Written by Elisa Regulski
With the refreshing Texas breeze sweeping across the Hill Country, a thousand twangling instruments humming in the air, and a fair amount of craft beer, you’d think Old Settler’s Music Festival was bluegrass utopia. Despite it’s familial atmosphere and earthy roots music, however, I wouldn’t rush into naming this Americana heaven.
This year marked Old Settler’s 30th year, and many of its revelers have attended since year one. Talk to any of the festival’s regulars, and they’ll tell you the same thing: camping is the way to go. As you weave your way through Camp Ben MucCulloch, you’ll see RVs fighting for every square inch of space they can muster. Tribes of campers claimed their space, hanging twinkle lights and custom signs from their bohemian bungalows.
When you camp at Old Settler’s, you best come prepared with three things: food, water, and an instrument. Bluegrass jams lilted listeners to sleep into the wee hours of the morning (despite the campsites’ quiet hours—these pickers are rebels). BBQ grills wafted their smoke through the trees, and gallons of water sat beneath the billowing canopies. Don’t expect the festival grounds to supply enough water for you. Drinking stations were hard to come by, and the bathrooms were not equipped with hand sanitation pumps. If you’re expecting to grab a quick bite from a food trailer—forget it. That is, unless, you want to spend $12 on a plate of noodles.
In general, prices seemed to be a big deterrent for the regular attendees. For an event that takes pride in its returning festivalgoers, the costs reflected that of a major corporate festival.
Despite a few organizational flaws, Old Settler’s never failed to deliver what its fans care about the most: the music. Whether it was a twangy Led Zeppelin cover or a traditional folk song, your ears were always satisfied.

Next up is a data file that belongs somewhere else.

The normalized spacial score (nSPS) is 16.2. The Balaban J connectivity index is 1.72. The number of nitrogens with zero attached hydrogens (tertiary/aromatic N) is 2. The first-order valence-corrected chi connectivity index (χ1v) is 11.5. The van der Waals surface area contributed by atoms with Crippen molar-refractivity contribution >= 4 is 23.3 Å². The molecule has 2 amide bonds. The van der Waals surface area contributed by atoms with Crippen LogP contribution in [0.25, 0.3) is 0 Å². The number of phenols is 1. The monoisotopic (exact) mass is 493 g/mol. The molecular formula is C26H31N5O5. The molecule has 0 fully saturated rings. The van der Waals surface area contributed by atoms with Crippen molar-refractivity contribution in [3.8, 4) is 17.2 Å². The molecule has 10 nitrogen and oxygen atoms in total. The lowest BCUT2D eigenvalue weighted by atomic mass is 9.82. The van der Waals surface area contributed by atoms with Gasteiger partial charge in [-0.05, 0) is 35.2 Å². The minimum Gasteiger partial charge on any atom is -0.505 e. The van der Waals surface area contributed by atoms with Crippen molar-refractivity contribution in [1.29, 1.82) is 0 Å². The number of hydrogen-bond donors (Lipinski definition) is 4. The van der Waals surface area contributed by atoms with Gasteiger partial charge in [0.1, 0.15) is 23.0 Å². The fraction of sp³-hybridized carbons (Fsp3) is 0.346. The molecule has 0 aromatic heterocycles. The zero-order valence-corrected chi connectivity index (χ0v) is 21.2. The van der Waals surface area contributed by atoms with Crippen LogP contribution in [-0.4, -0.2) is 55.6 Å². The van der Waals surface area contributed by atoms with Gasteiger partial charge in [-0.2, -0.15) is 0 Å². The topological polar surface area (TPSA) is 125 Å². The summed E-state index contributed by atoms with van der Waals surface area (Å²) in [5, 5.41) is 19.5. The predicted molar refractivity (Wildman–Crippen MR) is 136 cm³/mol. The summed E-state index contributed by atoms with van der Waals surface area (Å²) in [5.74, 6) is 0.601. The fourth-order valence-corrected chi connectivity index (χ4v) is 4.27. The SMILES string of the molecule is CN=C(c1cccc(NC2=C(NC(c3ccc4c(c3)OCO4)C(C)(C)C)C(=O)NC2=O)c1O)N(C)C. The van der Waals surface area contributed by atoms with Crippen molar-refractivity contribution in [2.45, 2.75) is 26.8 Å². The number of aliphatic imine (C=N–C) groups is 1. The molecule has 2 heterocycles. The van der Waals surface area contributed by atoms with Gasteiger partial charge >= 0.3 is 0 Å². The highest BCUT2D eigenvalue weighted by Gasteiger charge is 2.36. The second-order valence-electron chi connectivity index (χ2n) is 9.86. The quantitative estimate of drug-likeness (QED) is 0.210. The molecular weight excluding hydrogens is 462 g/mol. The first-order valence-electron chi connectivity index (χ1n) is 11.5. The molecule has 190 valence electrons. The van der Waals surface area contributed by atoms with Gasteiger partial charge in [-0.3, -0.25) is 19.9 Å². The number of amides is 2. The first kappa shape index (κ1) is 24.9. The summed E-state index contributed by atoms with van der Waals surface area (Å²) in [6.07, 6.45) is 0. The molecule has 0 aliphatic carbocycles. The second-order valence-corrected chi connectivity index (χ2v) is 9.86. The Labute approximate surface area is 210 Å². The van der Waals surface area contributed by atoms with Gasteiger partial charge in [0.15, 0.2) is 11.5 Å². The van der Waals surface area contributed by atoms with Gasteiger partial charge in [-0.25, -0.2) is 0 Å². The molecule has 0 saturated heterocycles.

Gregory Alan Isakov’s rich, vibrant sound filled the fields with resonance on Friday night. You’d expect this tone from an intimate listening room, but not from an outdoor festival theater. Even as conversations trickled over the melodies, the crisp sound waves pulled you in.
The Lone Bellow’s high-energy set was a constant tug on your heartstrings. The ebb and flow between privately intimate lyrics and raucously wild guitar licks made the listener feel like they knew these musicians on a deeply personal level. Their presence has changed drastically since their three-piece acoustic days, with their new sound effortlessly filling up an outdoor amphitheater.
A midday songwriting session with Sarah Jarosz and Anthony da Costa inspired a group of aspiring musicians at the Discovery Stage on Saturday. Often answering the same questions, Jarosz and da Costa did their best to let us in on their unique creative processes.
The Old 97’s closed out Saturday evening with a whiskey-drenched dance party on the Bluebonnet Stage. Their lyrics are salty and their energy is high, and you can’t help but laugh when Rhett Miller wails the phrase, “He’s got the whole world in his hands/I’ve got Lone Star in cans!” Cheers to you, Rhett.
So maybe this isn’t a utopic fairy tale of a festival, but if it’s raucous boot-stomping and sleep-deprived jam sessions you’re after, you’ll get your fix at Old Settler’s.